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November 11, 2003
Day 27

Standing Down in Unstable Weather
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Washington Cty, KY
Photo Heather Ray/OM

The wind is keeping the birds on the ground today. In Washington County, Kentucky, winds at lower altitudes are SSW @ 15 mph, gusting to 20 mph. At the higher altitudes the wind is ENE @ 10 mph, resulting in a low-level wind shear warning. It was an easy decision to stand down. But keep reading for a lovely description of yesterday's take-off by Heather Ray, and then enjoy two fun Journaling Questions!

"It was Brooke's turn to lead, so once the wings were fastened onto our  Cosmos aircraft, and with Richard and Joe circling overhead, Brooke moved into position adjacent the pen and gave Mark the thumbs up, signaling him to release the eager cranes. With one leap, each of the young cranes was airborne. Brooke sped along the small grass strip; requiring a few additional yards before pushing out the control bar that directs the nose of his wing up--allowing it to lift him, too, into the air. It was a gorgeous take-off with the orange morning sun peeking through the broken clouds; at times illuminating the stark cranes; giving them a pinkish hue. They climbed slowly, passing over the outskirts of Louisville, while folks in the houses below were getting ready to leave for their 9-to-5 jobs. Some stood in driveways, gazing skyward, I'm sure startled by what they saw passing over their homes this morning. The air was smooth at 3,000 ft. so they settled in at this altitude for the remainder of the 42 mile flight. 1 hour and 33 minutes later; at 9 a.m. they arrived in Washington County, KY, near Springfield with Brooke guiding fifteen, and Richard with the remaining bird, number 302." (By Heather Ray, OM)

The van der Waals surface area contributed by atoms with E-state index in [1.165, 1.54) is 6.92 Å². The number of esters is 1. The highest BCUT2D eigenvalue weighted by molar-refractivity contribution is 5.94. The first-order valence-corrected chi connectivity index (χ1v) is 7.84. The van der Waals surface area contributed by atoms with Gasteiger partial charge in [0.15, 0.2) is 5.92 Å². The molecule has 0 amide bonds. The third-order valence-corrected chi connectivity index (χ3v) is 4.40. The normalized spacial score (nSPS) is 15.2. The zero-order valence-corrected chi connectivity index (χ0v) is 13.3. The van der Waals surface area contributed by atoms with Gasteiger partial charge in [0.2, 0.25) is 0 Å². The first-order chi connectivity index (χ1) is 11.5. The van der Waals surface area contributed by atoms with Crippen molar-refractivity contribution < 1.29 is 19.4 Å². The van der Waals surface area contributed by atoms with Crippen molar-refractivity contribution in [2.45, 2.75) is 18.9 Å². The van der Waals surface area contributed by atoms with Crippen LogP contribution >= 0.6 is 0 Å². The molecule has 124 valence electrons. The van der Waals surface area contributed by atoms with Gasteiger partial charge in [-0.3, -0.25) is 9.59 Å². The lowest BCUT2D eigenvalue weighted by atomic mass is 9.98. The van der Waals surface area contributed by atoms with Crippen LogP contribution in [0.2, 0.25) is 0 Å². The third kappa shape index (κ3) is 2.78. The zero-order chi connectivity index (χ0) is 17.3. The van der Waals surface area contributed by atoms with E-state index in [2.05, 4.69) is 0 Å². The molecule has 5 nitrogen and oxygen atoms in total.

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Taking Off--or Landing?
Photo Heather Ray/OM
Try This! Journaling Questions
  • Was yesterday's crane flight higher or lower than the world’s tallest building (Petronas Towers, Kuala Lumpur, Malaysia)? For help, see:

Up, Up and Away: From Skyscrapers to Outer Space

  • Click to enlarge the photo at the right and then look carefully at everything in it. Do you think the cranes are taking off...or landing? What clues helped you decide? After you write your answer, see if you want to edit it by checking what you wrote against our flight lesson section explaining how birds use their outstretched feet as well as their open wings:

    How Birds Fly: Coming Down Safely

 

Journey North is pleased to feature this educational adventure made possible by the
Whooping Crane Eastern Partnership (WCEP).

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